As his Unorthodox album nears, Williams has come into his own both as a man and as a rapper. From the clever samples of skate-party kingpin Ini Kamoze's "Here Comes the Hot Stepper" and the Dazz Band & Benny Lava's "Let It Whip" to the feature by Scarface, the album is an extension of Williams that expounds upon his Persian heritage and more.

Roosh Williams Is Your New Favorite Rapper

In his own words, Unorthodox is "completely Roosh," but there's a bit more to Williams. He's got a mouthy, competitive edge that flashes out when provoked, whether he's playing pickup basketball or water polo, or speaking out on social media.

Last October, the Rockets were in the middle of dismantling the Los Angeles Lakers at home on the NBA's opening night. During the middle of a heated argument between Dwight Howard and Kobe Bryant, Williams took to Twitter and defend his hometown squad, and eventually raised the ire of an ESPN personality.

"I'm a huge Rockets fan," begins Williams. "Basically, Kobe and Dwight got in the fight and people were gonna talk shit about Dwight regardless. I went to Twitter, searched 'Dwight Howard' and the first tweet that popped up was [SportsNation co-host] Michelle Beadle. I responded and then put my phone down. Then I looked back and her fans just jumped on it, and I started flaming them one by one."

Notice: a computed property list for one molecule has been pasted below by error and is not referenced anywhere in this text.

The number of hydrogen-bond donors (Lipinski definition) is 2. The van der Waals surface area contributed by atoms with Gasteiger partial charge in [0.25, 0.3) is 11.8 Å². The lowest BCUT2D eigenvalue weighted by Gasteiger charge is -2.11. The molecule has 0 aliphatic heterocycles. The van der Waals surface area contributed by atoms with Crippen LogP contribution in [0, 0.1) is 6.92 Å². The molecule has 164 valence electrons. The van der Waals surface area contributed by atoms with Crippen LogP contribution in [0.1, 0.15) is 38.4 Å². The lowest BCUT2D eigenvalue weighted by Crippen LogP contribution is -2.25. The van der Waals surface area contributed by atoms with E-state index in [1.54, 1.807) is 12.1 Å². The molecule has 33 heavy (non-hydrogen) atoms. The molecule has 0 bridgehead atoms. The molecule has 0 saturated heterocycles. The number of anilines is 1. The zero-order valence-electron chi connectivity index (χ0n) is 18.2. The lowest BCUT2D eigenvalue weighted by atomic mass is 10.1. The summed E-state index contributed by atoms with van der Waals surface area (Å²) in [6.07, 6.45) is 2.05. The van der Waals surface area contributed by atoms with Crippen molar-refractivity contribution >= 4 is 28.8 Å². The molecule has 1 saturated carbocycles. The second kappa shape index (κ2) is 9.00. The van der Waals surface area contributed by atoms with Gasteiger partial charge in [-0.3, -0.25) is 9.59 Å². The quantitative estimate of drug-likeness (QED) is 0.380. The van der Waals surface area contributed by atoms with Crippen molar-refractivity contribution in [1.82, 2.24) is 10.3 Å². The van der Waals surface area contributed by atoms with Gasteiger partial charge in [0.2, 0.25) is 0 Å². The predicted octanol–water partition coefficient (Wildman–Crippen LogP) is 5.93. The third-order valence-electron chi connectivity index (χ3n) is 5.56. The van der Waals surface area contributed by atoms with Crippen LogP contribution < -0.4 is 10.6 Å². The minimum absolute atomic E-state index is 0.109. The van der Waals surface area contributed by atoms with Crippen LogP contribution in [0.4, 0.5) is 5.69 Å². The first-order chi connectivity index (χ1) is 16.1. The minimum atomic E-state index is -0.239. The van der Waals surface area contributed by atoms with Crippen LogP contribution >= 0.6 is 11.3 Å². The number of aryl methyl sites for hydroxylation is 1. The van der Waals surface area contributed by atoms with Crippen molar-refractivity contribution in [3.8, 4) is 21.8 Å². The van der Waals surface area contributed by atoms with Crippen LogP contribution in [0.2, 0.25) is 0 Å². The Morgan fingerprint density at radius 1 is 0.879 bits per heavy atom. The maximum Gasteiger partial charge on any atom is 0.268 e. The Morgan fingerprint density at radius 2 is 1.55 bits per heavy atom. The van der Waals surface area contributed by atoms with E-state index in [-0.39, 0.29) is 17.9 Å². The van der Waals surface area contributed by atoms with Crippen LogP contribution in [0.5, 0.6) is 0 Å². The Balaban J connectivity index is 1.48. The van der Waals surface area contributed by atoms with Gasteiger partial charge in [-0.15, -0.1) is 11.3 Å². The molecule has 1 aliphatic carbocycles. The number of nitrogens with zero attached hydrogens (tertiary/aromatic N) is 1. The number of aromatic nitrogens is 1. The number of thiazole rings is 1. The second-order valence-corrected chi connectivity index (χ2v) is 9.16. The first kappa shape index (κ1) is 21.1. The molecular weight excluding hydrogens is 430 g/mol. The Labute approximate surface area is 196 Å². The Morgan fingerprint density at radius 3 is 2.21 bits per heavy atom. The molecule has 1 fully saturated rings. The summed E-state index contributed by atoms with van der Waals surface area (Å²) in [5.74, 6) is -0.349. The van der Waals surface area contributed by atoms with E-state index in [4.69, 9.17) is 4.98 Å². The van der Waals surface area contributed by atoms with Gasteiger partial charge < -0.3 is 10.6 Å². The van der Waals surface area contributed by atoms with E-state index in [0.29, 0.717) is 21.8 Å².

"I saw one dude's profile and it said he lived in Katy," he continues. "I said something to the effect of, 'I'm 15 minutes away from you.' His tone changed real quick. He said sorry and wished me the best of luck. Little moments like that make it so fucking worth it."

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The tweet, which Williams fired off to his 3,000-plus followers, eventually volleyed back and forth among Beadle's 1.05 million followers, and became the best piece of free publicity Williams had ever had.

"Next thing I know, [ex-NBA star] Jalen Rose blocked me," the rapper says. "I tried to look at his tweets and it said, 'You are blocked' and I was like...what did I do to Jalen Rose?!"